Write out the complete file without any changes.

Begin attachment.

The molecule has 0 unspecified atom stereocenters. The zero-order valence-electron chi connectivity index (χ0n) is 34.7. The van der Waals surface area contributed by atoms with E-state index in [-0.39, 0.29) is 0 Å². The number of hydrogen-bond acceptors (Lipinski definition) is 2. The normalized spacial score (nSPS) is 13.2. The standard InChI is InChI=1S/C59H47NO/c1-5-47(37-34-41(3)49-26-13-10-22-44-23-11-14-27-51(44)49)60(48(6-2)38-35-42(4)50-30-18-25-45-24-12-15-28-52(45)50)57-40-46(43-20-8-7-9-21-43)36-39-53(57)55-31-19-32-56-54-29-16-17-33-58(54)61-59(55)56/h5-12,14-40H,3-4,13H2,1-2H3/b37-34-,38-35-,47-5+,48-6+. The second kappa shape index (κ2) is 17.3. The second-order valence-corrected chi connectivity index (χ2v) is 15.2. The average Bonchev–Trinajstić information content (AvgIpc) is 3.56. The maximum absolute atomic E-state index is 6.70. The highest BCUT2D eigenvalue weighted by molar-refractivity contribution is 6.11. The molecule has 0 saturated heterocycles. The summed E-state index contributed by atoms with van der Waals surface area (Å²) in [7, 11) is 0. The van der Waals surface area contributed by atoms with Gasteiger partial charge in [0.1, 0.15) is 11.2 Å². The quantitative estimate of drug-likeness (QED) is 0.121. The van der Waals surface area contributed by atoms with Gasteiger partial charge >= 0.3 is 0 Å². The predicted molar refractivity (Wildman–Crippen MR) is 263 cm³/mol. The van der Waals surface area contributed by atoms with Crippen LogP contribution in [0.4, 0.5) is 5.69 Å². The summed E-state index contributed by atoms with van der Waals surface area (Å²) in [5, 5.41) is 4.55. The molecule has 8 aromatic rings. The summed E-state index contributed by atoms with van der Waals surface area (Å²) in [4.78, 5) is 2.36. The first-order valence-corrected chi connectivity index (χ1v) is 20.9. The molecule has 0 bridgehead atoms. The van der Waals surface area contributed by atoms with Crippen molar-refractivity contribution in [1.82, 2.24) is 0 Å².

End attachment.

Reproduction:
The molecule has 0 unspecified atom stereocenters. The zero-order valence-electron chi connectivity index (χ0n) is 34.7. The van der Waals surface area contributed by atoms with E-state index in [-0.39, 0.29) is 0 Å². The number of hydrogen-bond acceptors (Lipinski definition) is 2. The normalized spacial score (nSPS) is 13.2. The standard InChI is InChI=1S/C59H47NO/c1-5-47(37-34-41(3)49-26-13-10-22-44-23-11-14-27-51(44)49)60(48(6-2)38-35-42(4)50-30-18-25-45-24-12-15-28-52(45)50)57-40-46(43-20-8-7-9-21-43)36-39-53(57)55-31-19-32-56-54-29-16-17-33-58(54)61-59(55)56/h5-12,14-40H,3-4,13H2,1-2H3/b37-34-,38-35-,47-5+,48-6+. The second kappa shape index (κ2) is 17.3. The second-order valence-corrected chi connectivity index (χ2v) is 15.2. The average Bonchev–Trinajstić information content (AvgIpc) is 3.56. The maximum absolute atomic E-state index is 6.70. The highest BCUT2D eigenvalue weighted by molar-refractivity contribution is 6.11. The molecule has 0 saturated heterocycles. The summed E-state index contributed by atoms with van der Waals surface area (Å²) in [7, 11) is 0. The van der Waals surface area contributed by atoms with Gasteiger partial charge in [0.1, 0.15) is 11.2 Å². The quantitative estimate of drug-likeness (QED) is 0.121. The van der Waals surface area contributed by atoms with Gasteiger partial charge >= 0.3 is 0 Å². The predicted molar refractivity (Wildman–Crippen MR) is 263 cm³/mol. The van der Waals surface area contributed by atoms with Crippen LogP contribution in [0.4, 0.5) is 5.69 Å². The summed E-state index contributed by atoms with van der Waals surface area (Å²) in [5, 5.41) is 4.55. The molecule has 8 aromatic rings. The summed E-state index contributed by atoms with van der Waals surface area (Å²) in [4.78, 5) is 2.36. The first-order valence-corrected chi connectivity index (χ1v) is 20.9. The molecule has 0 bridgehead atoms. The van der Waals surface area contributed by atoms with Crippen molar-refractivity contribution in [1.82, 2.24) is 0 Å².